Let me quickly explain what I mean. Median age has been used to determine if a country's population is old or young. A single metrics to support a point. Perhaps, this is a standard measure used by sociologists. I would prefer average and range or standard deviation (if the population could be taken as a Normal distribution) also.

Ok, what is the median of the following numbers

1, 1, 1, 10, 10?

It is 1. And if these were ages, then a median would mean that 50% of the people are above the age of 1 year and 50% below. And what is the average, 4.6 years. And the range is 1 to 10. Which gives you more information, just the median or the median, average and range?

But wait there is more. Nilekani quotes David Bloom:
... particular kinds of population growth could dramatically drive the country's growth ...

to prove the point why India's population is an asset and not an hindrance (which I agree but because of different reasons). However, he could really be insightful if he could have extended the logic to show how this very particular kinds of population growth carries within itself seeds of self-destruction (now, wouldn't you like to know that? In some other post in this blog, I promise)

You see, Niekani has fallen into two traps that Nassim Nicholas Taleb brings out so wonderfully in his book, The Black Swan (now that is a book that is thought provoking and insightful). Taleb calls these (a) the error of confirmation and (b) narrative fallacy.

We focus on preselecting segments of the seen and generalize from it to the unseen: the error of confirmation.

We fool ourselves with stories that cater to our platonic thirst for distinctive pattern: the narrative fallacy.

In any case, the excerpts have nothing new to offer. Any one who read newspapers and magazines in India would know most of what is in there - more or less. There are many references but the one that is brilliant for stating the obvious is ...

The economist Abhijit Benerjee, who works at the Poverty Action Lab at the Massachusetts Institute of Technology, has emphasised that educating women is a very effective means of improving our social indicators ... as Abhijit notes, "when you educate a woman, you typically educate a family.

Wow! That is enlightening. I am not surprised at the platitude. Poverty Action Lab at MIT? Ivory tower any one?

To be fair I think the economist may have been quoted out of context. Or not.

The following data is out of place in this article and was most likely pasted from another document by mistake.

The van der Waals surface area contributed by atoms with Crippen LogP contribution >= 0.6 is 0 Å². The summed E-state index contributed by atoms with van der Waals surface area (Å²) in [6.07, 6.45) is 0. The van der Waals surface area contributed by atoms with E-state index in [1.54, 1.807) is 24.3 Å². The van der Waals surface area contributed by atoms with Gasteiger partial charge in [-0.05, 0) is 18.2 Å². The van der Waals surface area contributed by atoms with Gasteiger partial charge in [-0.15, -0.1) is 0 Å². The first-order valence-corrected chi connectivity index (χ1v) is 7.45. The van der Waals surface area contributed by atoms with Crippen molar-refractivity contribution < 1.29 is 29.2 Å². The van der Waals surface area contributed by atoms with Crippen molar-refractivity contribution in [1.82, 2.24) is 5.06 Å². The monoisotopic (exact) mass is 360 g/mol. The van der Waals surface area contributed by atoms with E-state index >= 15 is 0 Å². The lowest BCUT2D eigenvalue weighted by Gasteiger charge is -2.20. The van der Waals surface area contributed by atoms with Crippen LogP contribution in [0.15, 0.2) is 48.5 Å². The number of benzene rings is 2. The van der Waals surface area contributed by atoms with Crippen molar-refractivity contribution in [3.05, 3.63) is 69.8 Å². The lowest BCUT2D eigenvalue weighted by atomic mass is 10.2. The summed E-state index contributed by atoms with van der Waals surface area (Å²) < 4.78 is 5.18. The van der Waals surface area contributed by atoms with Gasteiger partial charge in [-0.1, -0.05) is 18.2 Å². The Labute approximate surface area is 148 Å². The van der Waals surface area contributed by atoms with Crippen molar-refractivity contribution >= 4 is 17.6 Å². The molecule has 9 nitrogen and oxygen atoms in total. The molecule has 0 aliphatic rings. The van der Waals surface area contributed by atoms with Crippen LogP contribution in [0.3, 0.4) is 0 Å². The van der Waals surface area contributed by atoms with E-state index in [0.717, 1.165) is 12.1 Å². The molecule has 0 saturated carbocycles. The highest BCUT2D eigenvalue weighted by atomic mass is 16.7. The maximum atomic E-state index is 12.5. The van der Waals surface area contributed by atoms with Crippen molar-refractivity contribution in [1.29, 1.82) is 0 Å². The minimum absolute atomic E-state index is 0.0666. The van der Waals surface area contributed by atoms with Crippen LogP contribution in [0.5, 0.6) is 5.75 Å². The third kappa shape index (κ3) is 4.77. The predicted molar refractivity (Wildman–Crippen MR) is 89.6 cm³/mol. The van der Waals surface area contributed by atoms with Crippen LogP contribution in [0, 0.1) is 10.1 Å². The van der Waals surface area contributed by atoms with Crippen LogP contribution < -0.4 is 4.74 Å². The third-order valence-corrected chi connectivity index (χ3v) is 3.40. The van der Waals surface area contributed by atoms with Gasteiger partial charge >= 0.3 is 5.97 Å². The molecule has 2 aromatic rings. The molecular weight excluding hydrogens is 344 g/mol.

Now, why am I being so critical? After all Nilekani has achieved much more than I have (yet!). Hmmm... I guess I am pissed off by the fact that the "exclusive excepts" is a marketing blunder. I may or may not agree with what Nilekani has to say. But to do so I prefer reading the complete book.

Perhaps, the book does have insights that these excerpts do not. But the Outlook exclusive has spoiled that for me. Outlook may have sold a few extra copies of its magazine. Penguin India may also have received some money from Outlook - I am not sure how this works. But Nilekani missed out on selling his complete ideas to at least one person - me. You think he cares a damn about that?

In any case, I would have preferred insights into Infosys.

Picture courtesy: Y C

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Wednesday, January 21, 2009

The Secret Solution To Success

driving in darkness

As a philosophy I reject what The Secret stands for. The esoteric that this book advances as a theory is based on false notion that dreams manifest mainly because we ask for it with our hearts; while actually the opposite is often true. Dreams are fulfilled because of hard work and perseverance. And sometimes even that is not sufficient. No one can put his / her finger on one thing or a set of things and declare that this gives you what you want. Here's where the philosophy of The Secret steps in - the gap is apparently fulfilled by: ask and the universe will bestow upon you unimaginable gifts; with lots of pseudo-science thrown in.

However, diamonds are found in deep, dark mines. Here's one such diamond that The Secret hold with in its folds. It is a statement that is so very true that it stands apart from the rest of the book, but you wouldn't even know. This quote is by Jack Canfield, the co-author of Chicken Soup For The Soul: